Saturday, June 30, 2012

Of Causal Adherence (or Aversion)

Though the Wehmut Process covers a good part of the crest theory for my understanding of the way it works, it’s still just a vague definition of it all. Alone it can’t do much, but there is this neighboring quintessence that is helping me to increase the understanding of the subject, as it brings together experiences that were somehow meaningful to the mind.

The Causal Adherence is the concept that the mind acknowledges the experience as the cause of its reactions. Depending on the effect the experience has over my mind, it’ll either adhere to it, or avoid it as a mean of self-protection. For instance, if I once had success in achieving concentration for writing trance by turning off the lights and turning on some black metal, my mind seems to suggest very subtly this reenactment for the desired state of mind to happen again.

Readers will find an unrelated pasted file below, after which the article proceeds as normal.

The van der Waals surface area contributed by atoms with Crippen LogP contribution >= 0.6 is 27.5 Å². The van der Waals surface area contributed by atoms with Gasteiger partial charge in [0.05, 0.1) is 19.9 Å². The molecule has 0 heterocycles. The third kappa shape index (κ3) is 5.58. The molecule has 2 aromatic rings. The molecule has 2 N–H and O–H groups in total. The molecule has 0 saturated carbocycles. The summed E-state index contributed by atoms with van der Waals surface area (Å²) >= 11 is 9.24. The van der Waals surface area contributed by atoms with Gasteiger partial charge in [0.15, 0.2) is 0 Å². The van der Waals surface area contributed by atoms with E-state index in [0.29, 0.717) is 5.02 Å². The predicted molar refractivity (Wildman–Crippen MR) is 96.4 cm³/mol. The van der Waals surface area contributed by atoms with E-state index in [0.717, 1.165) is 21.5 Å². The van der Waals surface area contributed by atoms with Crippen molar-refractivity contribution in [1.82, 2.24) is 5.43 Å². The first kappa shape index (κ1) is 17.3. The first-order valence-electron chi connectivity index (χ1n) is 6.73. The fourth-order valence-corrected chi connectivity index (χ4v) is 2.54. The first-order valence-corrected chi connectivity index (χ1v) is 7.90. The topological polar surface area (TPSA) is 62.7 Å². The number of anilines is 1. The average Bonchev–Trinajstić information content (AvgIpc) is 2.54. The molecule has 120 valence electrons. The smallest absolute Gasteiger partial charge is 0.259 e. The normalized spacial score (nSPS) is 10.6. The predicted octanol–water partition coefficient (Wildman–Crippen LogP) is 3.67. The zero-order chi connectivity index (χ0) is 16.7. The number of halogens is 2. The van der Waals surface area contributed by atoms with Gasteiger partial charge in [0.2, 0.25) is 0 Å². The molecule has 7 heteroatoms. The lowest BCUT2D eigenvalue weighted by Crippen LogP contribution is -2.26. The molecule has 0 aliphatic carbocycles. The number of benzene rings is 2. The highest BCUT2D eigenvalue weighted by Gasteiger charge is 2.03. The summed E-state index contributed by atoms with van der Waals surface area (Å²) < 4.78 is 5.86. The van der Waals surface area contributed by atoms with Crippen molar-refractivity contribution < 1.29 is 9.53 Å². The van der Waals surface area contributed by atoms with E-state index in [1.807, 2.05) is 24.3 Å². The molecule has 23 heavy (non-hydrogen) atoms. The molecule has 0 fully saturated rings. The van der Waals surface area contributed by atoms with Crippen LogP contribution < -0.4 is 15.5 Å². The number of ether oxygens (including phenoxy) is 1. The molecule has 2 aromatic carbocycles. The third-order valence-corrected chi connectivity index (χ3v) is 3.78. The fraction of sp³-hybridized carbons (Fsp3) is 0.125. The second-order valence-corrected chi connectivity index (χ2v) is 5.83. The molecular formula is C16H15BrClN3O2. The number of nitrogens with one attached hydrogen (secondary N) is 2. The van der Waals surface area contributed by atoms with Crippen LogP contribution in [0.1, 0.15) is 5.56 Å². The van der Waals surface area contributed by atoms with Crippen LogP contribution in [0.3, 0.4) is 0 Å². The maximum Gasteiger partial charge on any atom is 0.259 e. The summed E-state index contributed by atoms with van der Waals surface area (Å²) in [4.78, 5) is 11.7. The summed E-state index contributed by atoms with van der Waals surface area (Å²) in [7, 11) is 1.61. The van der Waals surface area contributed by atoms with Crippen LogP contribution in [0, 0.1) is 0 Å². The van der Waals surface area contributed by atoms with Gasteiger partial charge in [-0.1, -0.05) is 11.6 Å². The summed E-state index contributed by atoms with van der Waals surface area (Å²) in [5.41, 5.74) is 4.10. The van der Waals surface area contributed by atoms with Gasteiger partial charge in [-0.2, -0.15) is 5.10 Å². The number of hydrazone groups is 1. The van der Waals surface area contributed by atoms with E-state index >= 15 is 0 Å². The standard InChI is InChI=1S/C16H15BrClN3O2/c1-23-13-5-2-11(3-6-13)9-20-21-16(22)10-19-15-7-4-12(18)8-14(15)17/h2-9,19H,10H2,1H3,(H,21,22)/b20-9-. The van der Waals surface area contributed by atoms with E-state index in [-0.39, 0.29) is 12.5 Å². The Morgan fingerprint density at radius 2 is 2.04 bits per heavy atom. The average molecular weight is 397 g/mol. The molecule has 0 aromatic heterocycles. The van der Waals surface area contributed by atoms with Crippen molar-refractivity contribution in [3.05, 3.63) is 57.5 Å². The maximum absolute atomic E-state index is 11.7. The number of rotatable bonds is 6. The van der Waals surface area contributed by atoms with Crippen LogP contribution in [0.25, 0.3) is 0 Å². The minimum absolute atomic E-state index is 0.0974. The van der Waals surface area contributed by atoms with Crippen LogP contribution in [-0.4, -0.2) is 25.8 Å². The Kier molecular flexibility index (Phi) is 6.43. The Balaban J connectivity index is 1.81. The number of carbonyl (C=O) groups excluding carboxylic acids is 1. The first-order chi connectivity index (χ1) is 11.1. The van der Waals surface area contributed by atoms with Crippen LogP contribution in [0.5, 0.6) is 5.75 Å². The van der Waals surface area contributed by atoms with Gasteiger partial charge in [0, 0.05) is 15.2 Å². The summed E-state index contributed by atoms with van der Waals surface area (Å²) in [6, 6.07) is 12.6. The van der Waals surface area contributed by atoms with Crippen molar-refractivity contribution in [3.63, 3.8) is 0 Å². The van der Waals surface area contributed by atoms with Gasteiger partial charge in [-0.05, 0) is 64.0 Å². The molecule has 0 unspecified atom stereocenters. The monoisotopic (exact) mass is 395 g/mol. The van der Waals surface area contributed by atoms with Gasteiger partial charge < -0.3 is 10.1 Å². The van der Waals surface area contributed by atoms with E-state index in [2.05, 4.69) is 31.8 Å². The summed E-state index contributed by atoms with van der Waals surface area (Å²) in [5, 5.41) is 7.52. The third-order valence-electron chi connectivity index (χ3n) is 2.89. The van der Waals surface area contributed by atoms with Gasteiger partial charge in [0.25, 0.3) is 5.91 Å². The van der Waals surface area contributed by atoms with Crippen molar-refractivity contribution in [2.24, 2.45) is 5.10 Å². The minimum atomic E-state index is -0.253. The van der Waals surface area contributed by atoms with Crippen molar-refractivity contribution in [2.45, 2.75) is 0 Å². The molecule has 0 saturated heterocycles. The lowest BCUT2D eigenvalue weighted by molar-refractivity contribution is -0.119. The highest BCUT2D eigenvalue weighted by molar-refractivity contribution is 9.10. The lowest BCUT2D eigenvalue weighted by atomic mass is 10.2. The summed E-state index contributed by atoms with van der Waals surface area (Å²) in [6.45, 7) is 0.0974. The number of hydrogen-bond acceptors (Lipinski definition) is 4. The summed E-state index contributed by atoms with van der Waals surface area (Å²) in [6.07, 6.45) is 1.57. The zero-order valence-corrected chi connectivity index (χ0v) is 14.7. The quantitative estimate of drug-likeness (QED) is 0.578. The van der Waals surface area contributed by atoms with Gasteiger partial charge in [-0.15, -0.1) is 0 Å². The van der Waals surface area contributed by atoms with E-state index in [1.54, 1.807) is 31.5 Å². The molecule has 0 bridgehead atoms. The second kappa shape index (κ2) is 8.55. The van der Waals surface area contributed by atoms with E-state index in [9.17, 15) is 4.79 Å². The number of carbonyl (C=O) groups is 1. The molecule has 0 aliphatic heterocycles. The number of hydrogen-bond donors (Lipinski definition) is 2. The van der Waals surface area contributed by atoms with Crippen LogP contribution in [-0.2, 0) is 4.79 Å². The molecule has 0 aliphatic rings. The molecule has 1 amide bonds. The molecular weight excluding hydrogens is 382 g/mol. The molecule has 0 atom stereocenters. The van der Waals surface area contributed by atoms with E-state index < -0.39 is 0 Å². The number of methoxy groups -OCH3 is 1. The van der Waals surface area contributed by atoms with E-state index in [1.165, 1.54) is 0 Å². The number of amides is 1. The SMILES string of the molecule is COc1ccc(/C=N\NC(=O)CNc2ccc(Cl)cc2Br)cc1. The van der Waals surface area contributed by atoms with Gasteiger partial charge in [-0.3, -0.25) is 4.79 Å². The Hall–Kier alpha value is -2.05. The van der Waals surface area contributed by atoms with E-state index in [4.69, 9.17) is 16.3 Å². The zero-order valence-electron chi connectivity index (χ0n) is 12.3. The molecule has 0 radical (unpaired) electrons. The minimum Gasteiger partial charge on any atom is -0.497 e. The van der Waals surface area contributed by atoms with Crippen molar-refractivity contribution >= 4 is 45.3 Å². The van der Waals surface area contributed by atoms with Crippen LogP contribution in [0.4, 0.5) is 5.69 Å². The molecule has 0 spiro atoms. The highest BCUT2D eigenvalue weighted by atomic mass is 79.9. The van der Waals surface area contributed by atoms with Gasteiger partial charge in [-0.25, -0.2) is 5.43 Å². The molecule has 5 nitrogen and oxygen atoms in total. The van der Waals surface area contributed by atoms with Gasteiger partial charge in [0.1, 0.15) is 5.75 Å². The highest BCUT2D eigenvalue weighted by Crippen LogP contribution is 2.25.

The problem is that the adherence is rushed as it will bring together an expected response that isn’t granted to happen anyway. The core of the issue is how easily my mind has been sticking to this belief. It’s as if it has become way too sensitive to any patterns of actions and reactions, but this is not exactly welcomed. In fact, depending on the damage it can do (especially the Causal Aversion), I am afraid it could even be considered a mindtrap.

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